Use Case : Information Capture

When stumbling around trying to figure out which combination of tablet / laptop / phone makes the most sense for me, I find it useful to consider the use cases which, at the moment, my devices don’t quite meet.  The most obvious thing that I’m missing is a good information capture device.  Here are the situations where it would be useful:

I’m called into a meeting – I need to be able to access web sites during the meeting – and perhaps run GoToMeeting or WebEx, so it’ll need to have decent web browsing facilities.  I’ll also need to be able to access (and maybe write) emails.  Finally, I’ll want to be able to type down notes as quickly as possible, without looking at the keyboard (so I’ll need the sort of feedback which only a physical keyboard can give, and I’ll want a full size keyboard, for comfort)

I’m at a conference.  I want to take notes in all of the sessions. So I need good battery life, and I also need to be able to type with the device either in my hands or on my lap.  So far, I’ve not managed to find a device which is as comfortable for taking notes on as a keyboard, and many tablets with keyboards won’t rest nicely in my lap.  Later, I’m going to want to transform these notes into documents.

After a day at a conference, I’m in my hotel room.  When I travel, I prefer not to take my main computer with me – I prefer to have something cheap, something which doesn’t have all my data on it (I have backups, so I could stomach the loss of my data – and a good quantity of my data is in the cloud, but still, I don’t want the inconvenience).  Recent experience has shown that my windows tablet (with docking station and bluetooth keyboard) does well here (though isn’t that cheap – still any tablet & wireless keyboard combo would clearly do almost as well).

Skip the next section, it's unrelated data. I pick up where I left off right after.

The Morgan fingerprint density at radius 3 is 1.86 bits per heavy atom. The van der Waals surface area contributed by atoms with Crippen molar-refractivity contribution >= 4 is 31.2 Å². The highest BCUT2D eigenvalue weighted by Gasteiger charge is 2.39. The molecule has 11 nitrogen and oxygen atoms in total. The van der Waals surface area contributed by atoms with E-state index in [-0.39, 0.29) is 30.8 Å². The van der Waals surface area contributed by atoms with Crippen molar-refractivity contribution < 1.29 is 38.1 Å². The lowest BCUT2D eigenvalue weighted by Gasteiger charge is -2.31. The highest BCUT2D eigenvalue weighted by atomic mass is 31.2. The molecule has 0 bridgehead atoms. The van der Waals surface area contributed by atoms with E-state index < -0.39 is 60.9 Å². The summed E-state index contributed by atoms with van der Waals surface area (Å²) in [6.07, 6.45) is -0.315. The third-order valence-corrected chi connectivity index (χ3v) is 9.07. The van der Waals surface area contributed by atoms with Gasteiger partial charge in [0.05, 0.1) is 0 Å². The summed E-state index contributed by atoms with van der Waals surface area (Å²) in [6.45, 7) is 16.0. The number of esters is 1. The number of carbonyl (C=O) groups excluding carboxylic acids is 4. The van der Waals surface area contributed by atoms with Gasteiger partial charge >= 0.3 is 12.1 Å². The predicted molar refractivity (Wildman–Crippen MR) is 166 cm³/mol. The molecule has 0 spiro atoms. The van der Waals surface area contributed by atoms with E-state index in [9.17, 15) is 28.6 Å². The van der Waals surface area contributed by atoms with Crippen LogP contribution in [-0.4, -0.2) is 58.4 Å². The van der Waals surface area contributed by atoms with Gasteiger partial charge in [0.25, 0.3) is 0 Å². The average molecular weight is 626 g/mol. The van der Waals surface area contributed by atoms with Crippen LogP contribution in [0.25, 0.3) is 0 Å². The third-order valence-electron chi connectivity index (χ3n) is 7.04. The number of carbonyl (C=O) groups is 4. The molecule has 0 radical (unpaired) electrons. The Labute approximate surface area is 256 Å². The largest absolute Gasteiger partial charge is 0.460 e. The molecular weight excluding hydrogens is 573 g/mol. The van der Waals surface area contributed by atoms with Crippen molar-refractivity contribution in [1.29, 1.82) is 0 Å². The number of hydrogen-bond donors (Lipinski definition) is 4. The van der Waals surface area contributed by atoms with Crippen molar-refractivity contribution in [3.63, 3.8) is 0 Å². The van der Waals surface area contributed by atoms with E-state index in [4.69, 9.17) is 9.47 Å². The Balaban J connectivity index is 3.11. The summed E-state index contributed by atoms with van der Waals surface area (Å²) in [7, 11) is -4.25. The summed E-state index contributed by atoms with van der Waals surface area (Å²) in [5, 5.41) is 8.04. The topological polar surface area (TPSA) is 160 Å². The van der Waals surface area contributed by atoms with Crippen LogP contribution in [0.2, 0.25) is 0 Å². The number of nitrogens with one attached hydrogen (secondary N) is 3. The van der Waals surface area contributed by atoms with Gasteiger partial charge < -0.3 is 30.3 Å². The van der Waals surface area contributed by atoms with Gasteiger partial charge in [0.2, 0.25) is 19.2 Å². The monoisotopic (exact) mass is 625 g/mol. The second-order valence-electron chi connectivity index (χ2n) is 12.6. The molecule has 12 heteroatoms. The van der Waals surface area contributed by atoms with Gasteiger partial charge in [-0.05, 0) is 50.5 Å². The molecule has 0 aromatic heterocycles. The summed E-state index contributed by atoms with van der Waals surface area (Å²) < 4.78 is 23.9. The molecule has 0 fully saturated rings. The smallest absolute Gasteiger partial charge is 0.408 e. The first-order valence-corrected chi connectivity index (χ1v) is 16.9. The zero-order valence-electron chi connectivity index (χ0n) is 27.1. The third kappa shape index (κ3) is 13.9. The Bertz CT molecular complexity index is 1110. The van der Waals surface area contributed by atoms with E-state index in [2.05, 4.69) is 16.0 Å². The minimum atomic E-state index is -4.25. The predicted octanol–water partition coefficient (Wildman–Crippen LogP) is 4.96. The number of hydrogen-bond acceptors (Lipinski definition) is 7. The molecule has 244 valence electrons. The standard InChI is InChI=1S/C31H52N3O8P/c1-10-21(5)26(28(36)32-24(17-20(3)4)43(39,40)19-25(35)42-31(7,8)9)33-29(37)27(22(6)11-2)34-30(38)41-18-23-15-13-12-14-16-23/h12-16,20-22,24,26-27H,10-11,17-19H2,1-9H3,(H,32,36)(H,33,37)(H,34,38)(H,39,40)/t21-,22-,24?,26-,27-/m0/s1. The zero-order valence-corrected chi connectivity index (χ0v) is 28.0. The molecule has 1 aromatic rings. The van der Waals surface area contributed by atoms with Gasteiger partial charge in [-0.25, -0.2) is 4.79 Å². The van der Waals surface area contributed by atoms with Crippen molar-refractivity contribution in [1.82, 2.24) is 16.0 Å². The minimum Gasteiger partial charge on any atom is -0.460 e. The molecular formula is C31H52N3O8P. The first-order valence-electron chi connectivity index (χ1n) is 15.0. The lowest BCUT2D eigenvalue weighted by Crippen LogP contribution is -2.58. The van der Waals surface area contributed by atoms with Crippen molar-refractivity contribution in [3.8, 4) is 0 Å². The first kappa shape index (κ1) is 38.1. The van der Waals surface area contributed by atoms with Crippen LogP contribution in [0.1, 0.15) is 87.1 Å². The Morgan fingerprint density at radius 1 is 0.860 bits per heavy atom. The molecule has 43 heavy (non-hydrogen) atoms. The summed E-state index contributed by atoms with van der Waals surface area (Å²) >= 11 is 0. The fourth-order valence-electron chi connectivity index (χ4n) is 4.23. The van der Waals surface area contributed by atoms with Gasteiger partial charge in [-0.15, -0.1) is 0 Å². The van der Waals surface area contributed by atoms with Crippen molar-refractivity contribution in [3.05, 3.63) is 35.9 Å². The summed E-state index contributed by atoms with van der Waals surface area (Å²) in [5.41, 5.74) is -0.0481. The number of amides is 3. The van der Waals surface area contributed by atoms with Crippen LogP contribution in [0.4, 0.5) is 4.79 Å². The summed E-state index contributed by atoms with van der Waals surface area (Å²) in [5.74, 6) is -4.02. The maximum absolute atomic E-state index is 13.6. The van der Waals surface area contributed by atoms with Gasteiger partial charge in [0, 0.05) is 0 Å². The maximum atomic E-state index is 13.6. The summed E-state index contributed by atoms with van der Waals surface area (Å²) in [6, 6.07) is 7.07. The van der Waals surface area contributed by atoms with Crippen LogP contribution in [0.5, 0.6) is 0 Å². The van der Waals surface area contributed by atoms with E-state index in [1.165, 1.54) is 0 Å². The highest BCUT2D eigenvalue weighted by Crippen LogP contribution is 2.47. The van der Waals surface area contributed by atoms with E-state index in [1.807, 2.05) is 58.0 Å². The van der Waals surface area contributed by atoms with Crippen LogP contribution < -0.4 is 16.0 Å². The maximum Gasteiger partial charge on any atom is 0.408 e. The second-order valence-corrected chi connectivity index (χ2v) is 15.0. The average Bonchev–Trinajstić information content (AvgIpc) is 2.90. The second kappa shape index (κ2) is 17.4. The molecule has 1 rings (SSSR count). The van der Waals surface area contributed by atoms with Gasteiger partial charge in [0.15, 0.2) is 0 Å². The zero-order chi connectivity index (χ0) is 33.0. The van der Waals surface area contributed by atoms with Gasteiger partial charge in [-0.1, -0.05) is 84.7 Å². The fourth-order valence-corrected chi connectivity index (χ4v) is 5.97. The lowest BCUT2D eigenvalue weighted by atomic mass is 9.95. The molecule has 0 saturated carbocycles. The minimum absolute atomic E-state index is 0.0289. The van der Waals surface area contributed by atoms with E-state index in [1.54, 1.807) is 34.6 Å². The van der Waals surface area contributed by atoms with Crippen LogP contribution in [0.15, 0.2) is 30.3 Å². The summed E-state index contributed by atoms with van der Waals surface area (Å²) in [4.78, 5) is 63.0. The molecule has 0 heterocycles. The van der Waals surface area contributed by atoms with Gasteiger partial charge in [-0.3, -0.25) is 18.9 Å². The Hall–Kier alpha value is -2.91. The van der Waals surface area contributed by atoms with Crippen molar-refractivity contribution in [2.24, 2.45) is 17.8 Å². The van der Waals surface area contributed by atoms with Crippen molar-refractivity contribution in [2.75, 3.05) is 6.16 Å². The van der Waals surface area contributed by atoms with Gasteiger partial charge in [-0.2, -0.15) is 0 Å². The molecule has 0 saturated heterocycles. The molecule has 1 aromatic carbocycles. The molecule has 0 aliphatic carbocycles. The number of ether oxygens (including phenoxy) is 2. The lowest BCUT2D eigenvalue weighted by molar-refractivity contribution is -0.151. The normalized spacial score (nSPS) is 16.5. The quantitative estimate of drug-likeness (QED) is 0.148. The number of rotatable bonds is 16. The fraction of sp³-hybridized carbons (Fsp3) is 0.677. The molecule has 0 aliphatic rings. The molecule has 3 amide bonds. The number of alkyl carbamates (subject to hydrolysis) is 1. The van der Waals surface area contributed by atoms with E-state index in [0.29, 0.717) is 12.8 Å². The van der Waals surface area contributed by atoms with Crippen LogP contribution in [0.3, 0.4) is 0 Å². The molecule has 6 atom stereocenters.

As an added benefit, it would be nice to be able to make doodles and drawings to accompany my notes, using a pen or stylus.

My suggested solutions are:

Carry a laptop, and some form of extended power.  This would be a good reason to buy a macbook air.  But an air, or an ultrabook would not meet my criteria of being a cheap device.

Carry a netbook and some form of extended power.  Then also use a tablet for the things tablets are better for.  The problem here is that netbook keyboards are not as big as I would like.

Carry a tablet, and then use one of those pens which record what you write for making notes:  This isn’t a bad plan – although I doubt the OCR capabilities of the pen’s software.  And we could probably achieve the same thing with pen, paper and a travel scanner.